Irish Newspapers Archive has created a short tutorial that introduces available search features. Search facets include date range, publication title, and document type. The search bar features Boolean operators to combine search terms. Search results can be refined in various ways but beware the byline facet as many articles do not carry a byline and results are unreliable. The digital archive is easy to navigate from search results to article and/or page display. Individual articles can be clipped and downloaded or saved to a personal collection. Access the Radical Newspapers archive via the Library’s Databases A-Z list under “R”.

Austin Molloy.
The Nation’s Armour.
Courtesy of Wikimedia Commons.

Related resources in the Falvey collections:

  • Irish studies research guide
  • The Irish Times (ProQuest Historical Newspapers)
    Presents a complete archive of the Irish Times back to 1859 (except for the most recent two years) and the Weekly Irish Times (1876-1958).
  • Irish newspapers in Falvey’s Digital Library
    Available titles include The Free State, The Irish Felon, The Irish People, The Irish Tribune, The Irish Worker and People’s Advocate, The Irishman, The United Irishman, and The Waterford Chronicle.
  • Irish newspapers on microfilm in the Falvey collection
    Titles available include: An-Phoblacht/The Republic, Belfast News-letter, Dublin News, Evening Freeman, Evening Telegraph, Freeman’s Journal, Irish Freedom, Irish Times, Irish Tribune, Irishman, Pilot, The Peasant, United Irishman, and The Weekly Nation.
  • The Irish Press
    A weekly newspaper dedicated to Irish nationalism for an Irish American audience. It was founded by Joseph McGarrity and published in Philadelphia from 1918 to 1922.

Jutta Seibert is Director of Research Services & Scholarly Engagement at Falvey Memorial Library.

 

 



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Welcome to Falvey: Emily Poteat Joins Distinctive Collections and Digital Engagement

“I’m very happy to be working with Distinctive Collections and Irish Studies. With this graduate assistantship, I feel like I’m getting the best of both worlds.”

Emily Poteat recently joined the Falvey Memorial Library staff as graduate assistant for Distinctive Collections and Digital Engagement and Villanova’s Irish Studies Program. Working primarily with the Irish American Collection in Distinctive Collections, Poteat has discovered many voices of Irish-Americans living in the early 20th century and has begun transcribing their stories. She is currently examining a travel diary by Joseph McGarrity.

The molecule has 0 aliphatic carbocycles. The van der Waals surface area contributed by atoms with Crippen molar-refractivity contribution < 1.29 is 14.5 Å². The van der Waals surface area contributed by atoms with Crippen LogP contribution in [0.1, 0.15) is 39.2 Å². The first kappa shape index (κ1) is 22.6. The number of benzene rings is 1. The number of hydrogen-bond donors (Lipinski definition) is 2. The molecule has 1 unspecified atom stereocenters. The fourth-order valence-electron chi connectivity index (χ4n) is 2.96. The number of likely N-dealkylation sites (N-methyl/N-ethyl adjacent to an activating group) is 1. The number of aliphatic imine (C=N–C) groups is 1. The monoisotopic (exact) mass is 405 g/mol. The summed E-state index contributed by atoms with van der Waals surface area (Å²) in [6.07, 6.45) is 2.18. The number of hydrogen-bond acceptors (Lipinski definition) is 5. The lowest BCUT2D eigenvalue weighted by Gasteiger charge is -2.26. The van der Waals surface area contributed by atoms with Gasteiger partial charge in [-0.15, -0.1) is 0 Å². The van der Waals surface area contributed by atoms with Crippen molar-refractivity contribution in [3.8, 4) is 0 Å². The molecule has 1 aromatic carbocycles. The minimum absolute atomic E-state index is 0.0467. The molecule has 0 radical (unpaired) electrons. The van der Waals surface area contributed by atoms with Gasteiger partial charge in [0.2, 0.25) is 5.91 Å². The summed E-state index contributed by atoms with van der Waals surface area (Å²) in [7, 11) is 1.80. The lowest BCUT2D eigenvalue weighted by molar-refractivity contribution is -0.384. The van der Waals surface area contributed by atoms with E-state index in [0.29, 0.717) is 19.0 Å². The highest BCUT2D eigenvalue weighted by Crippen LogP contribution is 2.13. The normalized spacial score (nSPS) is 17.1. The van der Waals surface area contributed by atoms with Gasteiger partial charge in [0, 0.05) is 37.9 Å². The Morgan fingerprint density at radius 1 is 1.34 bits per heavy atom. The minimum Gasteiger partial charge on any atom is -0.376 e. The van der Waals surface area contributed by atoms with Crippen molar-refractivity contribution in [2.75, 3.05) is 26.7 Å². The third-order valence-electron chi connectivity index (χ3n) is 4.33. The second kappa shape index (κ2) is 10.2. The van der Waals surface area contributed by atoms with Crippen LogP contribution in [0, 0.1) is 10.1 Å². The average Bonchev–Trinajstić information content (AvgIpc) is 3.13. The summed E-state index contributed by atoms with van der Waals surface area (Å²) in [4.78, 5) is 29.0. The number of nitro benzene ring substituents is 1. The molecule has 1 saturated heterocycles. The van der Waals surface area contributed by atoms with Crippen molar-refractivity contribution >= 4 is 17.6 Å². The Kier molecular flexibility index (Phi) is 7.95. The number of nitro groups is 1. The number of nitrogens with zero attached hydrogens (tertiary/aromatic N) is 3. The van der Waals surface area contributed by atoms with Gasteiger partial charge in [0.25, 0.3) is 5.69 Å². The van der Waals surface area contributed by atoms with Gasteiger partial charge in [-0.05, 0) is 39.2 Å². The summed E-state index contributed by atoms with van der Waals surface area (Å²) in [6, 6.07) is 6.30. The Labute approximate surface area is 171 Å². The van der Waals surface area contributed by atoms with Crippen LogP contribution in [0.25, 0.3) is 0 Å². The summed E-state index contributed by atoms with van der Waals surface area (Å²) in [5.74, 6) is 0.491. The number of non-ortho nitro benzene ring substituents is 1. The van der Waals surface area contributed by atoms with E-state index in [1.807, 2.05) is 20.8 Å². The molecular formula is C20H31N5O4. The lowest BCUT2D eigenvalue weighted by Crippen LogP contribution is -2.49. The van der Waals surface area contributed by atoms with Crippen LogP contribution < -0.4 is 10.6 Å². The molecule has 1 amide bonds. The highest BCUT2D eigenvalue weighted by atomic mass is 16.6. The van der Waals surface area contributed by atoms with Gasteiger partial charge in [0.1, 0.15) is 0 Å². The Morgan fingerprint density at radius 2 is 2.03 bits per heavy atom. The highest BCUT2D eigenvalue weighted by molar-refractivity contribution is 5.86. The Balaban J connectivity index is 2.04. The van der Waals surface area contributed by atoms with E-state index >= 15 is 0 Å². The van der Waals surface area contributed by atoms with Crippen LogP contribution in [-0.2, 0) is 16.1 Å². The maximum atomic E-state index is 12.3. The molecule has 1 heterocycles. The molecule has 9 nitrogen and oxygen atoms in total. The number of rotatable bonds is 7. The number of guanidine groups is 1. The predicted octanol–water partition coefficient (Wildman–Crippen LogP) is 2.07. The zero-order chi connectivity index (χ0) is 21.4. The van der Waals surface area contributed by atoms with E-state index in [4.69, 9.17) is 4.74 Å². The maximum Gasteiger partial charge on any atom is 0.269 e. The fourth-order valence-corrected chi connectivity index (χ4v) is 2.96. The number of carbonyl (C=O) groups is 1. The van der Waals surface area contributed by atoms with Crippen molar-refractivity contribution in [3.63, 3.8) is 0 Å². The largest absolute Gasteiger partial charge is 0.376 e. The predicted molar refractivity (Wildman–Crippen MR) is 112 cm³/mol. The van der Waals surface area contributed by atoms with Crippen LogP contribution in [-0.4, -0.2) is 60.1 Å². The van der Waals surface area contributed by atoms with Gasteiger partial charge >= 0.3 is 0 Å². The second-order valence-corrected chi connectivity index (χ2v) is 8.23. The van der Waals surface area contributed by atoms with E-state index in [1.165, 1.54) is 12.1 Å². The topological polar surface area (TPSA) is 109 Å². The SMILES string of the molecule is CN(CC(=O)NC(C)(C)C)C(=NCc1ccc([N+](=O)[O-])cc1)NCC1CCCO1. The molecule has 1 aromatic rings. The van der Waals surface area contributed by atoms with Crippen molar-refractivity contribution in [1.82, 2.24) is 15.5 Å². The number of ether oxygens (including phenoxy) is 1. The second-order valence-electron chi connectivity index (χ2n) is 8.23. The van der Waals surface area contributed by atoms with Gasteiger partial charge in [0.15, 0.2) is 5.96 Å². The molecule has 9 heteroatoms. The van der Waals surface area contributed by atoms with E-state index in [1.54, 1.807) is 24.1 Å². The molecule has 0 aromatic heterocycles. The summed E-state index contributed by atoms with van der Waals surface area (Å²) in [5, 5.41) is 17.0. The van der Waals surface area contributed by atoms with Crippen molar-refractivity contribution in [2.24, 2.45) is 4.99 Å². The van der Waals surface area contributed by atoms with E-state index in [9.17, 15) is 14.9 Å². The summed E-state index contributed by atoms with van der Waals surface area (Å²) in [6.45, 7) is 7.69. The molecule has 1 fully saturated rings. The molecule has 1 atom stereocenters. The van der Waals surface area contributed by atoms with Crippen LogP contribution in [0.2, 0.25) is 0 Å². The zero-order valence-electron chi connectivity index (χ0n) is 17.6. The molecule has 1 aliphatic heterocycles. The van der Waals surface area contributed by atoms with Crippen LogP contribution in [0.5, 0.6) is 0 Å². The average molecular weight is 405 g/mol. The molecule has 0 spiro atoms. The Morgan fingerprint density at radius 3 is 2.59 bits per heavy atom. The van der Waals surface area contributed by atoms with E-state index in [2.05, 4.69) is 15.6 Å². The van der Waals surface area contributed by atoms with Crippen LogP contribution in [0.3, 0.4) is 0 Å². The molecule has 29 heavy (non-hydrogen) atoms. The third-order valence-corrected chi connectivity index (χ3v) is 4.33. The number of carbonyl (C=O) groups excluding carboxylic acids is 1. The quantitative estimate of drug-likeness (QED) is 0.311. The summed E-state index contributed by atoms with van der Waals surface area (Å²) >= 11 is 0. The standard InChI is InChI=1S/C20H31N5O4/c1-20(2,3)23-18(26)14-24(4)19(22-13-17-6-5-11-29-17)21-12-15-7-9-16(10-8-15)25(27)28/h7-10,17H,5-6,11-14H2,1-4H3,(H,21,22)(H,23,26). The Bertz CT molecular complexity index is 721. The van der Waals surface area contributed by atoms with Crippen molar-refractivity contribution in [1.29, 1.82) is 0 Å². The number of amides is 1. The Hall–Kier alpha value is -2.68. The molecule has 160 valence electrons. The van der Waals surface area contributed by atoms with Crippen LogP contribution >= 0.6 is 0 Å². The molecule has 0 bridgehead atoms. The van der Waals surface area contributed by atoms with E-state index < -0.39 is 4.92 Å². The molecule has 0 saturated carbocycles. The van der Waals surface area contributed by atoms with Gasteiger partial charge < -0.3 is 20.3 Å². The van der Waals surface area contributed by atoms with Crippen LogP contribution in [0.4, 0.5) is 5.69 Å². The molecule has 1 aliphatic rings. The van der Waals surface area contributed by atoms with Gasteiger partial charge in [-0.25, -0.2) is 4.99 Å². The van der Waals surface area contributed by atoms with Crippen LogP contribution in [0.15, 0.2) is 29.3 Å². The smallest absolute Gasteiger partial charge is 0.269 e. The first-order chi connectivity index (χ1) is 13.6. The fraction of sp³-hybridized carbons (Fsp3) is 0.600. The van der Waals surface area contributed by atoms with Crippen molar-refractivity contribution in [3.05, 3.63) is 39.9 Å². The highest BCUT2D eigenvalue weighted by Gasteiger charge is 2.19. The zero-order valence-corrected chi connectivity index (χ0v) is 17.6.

“He [McGarrity] brings so much nuance to his diary. I’ve read works by him for an audience and this diary is clearly just for him because he’s not taking care with his handwriting, its very scrawly. In some instances, he may have been writing while traveling the Irish countryside because there’d be a mark across the entire page where the pen just dragged. Delving into the history of Ireland, its really interesting to hear that perspective from an Irish-American who was so involved in Irish Republican activities.”

Another project Poteat has been working on is Mary Linehan’s Irish-American Poetry Commonplace Book. “We couldn’t tell which poems were written by Mary and which poems were commonplace. The only two we were able to identify as not penned by Mary was a poem about Mary Queen of Scots and a newspaper clipping that Mary had cut out and pasted onto a page of her book. It has been very interesting hearing the voices of different people and getting a small glimpse into their lives.”

Graduating from Elon University with a BA in history and minors in political science and German studies, Poteat has conducted a variety of archival research throughout her undergraduate career. Working as a intern with The MacArthur Memorial, she researched the Korean War and worked alongside their archival and curatorial department doing exhibition research where she had the opportunity to transcribe General Douglas MacArthur’s communique’. “The end result of that project was a research paper focusing on journalism during the Interwar period and how MacArthur’s communique’ was discussed throughout WWI and WWII.”

Her senior thesis focused on British identity at the Great Exhibition of 1851 and the Indian Rebellion of 1857: She examined cartoons of both events published in Punch Magazine, analyzing aspects of British identity that were put on display for the public. For another project, she traced the history of the Red Army Faction (the Baader–Meinhof Group) and documented its transition from student-led operation to German militant organization.

A graduate student in the Department of History at Villanova University, Poteat plans to continue her study in modern German. Fluent in the language, she will focus her research on Nazi propaganda. “I want to focus on Volksgemeinschaft (people’s community) and examine the ways propaganda emerged and how it was distributed and communicated to the German public. I’m hoping to continue exploring geo-politics between Russia and the United States with the atomic bomb during the Cold War.”